Thursday, February 26, 2009
Another lostbaby mama on a discussion board I frequent posed a question that has me thinking. She wanted to know the most heartfelt and helpful words we were told after our loss. I'm going to answer the question in this space, too. Right after Baker died, it was the people who expressed rip-snorting anger who were most helpful for me. They were angry for us, with us, and with this impossible situation. In my state of complete shock, it helped to know that I had good reason to be STINKING, RAVING MAD. Also, a friend who I didn't expect to be especially eloquent, said that he didn't understand why something so awful would happen to the best people, with tears in his eyes. And several dear friends who stared and stared at Baker's pictures for a really long time. And anyone who expressed that THEY were hurting, too...that THEY missed out on meeting and knowing our son. Basically, anyone who let me be in the throes of grief and didn't try to talk me out of it. So, if you are reading this and are one of the aforementioned, thank you.
Tuesday, February 24, 2009
Thursday, February 12, 2009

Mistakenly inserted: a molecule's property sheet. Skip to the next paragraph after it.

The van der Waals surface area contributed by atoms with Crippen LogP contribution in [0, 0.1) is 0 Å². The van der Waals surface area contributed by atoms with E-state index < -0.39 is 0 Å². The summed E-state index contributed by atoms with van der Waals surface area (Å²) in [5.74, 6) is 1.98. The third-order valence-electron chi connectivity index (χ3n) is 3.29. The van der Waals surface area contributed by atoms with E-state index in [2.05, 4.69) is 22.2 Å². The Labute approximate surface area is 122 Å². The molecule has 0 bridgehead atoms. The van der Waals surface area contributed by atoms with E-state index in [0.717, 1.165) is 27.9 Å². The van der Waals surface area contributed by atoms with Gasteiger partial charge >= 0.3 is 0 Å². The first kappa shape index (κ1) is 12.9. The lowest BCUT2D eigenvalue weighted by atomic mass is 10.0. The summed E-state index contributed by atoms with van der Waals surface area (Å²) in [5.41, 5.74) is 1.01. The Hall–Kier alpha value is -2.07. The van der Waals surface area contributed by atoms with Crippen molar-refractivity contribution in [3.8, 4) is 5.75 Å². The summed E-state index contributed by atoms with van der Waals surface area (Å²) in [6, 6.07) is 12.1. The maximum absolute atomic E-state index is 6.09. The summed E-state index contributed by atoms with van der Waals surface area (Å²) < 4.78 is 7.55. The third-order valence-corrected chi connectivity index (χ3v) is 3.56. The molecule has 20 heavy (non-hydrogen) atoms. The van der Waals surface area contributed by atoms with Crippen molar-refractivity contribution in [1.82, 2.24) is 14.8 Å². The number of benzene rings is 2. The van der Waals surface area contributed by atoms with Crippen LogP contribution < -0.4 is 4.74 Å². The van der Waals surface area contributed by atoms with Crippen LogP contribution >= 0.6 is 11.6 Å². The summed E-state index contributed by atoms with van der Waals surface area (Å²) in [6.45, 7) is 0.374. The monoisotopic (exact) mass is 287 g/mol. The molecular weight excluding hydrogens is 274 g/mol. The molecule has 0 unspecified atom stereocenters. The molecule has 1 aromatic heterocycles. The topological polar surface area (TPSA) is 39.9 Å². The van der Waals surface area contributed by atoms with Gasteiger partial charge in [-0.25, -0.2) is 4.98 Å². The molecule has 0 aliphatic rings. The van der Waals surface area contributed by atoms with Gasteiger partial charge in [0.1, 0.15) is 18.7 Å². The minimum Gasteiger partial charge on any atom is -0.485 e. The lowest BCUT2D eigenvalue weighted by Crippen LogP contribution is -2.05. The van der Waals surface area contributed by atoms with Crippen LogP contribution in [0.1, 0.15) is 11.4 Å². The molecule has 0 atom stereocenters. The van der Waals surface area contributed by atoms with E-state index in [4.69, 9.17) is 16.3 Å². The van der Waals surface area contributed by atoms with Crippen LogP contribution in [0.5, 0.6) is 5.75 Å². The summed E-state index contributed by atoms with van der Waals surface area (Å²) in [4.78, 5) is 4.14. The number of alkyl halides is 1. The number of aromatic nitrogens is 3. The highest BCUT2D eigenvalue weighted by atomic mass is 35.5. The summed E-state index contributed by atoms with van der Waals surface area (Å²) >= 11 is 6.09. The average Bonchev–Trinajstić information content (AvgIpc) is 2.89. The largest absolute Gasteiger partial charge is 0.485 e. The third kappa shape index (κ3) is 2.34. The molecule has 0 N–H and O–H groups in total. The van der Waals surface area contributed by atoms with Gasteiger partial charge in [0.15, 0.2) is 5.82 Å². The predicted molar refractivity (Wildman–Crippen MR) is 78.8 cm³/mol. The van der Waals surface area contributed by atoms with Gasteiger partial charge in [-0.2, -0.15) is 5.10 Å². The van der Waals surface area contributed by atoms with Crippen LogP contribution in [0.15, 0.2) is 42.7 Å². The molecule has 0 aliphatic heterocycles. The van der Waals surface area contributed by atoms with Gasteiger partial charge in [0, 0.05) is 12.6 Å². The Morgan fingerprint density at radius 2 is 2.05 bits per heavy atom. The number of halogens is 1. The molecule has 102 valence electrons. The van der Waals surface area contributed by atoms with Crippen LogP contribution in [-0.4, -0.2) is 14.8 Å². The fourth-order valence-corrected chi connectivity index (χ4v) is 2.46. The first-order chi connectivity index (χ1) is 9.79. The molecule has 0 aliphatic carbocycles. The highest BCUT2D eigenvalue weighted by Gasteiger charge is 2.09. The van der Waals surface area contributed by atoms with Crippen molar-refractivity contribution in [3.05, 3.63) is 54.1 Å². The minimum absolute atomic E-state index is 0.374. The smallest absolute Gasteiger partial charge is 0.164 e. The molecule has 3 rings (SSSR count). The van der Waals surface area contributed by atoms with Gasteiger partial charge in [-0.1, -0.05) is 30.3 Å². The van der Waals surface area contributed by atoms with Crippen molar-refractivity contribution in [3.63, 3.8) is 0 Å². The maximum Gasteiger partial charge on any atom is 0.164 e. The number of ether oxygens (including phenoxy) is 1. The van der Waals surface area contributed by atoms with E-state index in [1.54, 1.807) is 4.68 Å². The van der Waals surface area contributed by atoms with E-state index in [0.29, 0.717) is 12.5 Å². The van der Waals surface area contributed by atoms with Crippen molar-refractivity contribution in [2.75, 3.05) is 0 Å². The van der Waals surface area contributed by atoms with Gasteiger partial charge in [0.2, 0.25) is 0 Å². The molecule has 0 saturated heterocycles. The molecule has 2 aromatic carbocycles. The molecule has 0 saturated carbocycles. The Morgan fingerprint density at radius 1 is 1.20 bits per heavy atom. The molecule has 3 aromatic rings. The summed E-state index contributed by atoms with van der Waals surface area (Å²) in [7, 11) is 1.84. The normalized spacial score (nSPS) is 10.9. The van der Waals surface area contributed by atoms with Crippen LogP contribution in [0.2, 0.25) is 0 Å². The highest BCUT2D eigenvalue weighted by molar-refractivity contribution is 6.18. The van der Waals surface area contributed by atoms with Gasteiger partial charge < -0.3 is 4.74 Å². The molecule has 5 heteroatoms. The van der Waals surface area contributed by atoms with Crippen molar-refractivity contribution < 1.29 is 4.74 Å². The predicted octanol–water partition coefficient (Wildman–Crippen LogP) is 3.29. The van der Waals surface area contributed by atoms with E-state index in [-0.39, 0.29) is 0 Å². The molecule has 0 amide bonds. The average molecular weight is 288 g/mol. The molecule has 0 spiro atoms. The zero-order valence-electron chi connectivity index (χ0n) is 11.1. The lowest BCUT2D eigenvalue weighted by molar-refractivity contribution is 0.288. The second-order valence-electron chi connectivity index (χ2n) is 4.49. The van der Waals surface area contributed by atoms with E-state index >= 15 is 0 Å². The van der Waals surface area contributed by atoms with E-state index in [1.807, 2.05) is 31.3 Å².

Ever feel like you have so much to say that you could never get it all out? That's how I'm feeling about blogging and part of the reason I've been quiet lately. Something that I'm currently stewing about is that we have no marker at Baker's grave. I'm stuck in indecision and don't know where to start. Perhaps I fear the finality of seeing his name engraved in stone? In my mind, I pictured an unveiling of the stone on his first birthday in April, but Chris reminded me that the ground could still be muddy after this very snowy winter. So for the time being, we have the tree to mark the spot. A flat marker would have long been buried by now-instead his tree stands tall next to a similar tree for a young man killed in a car accident in August, just weeks before he was to start college and continue his accomplished athletic career. After the first big snow, Gabriel's parents brought a shovel to the cemetery and dug a path through the snow to their son's resting place. Most Sundays, we gratefully travel the same path to our own son's grave and now, after many snowstorms and many Sundays, the path is well worn by our collective footprints. Other than Christmas wreaths, there has been very little winter activity in our section, no other footprints to graves of people who died older and have been dead longer. Although I don't know Gabriel's parents and won't touch the "which is worst" question, I feel like we're in this together. I greet Baker, I greet Gabe. Chris trimmed Baker's grass, then Gabe's grass, in the fall. I watered their annuals. When we leave, we say goodbye to both Baker and Gabe. I like knowing that Gabe is buried next to Baker. From what I've read about him in the newspaper, he seems like the kind of kid who likes babies.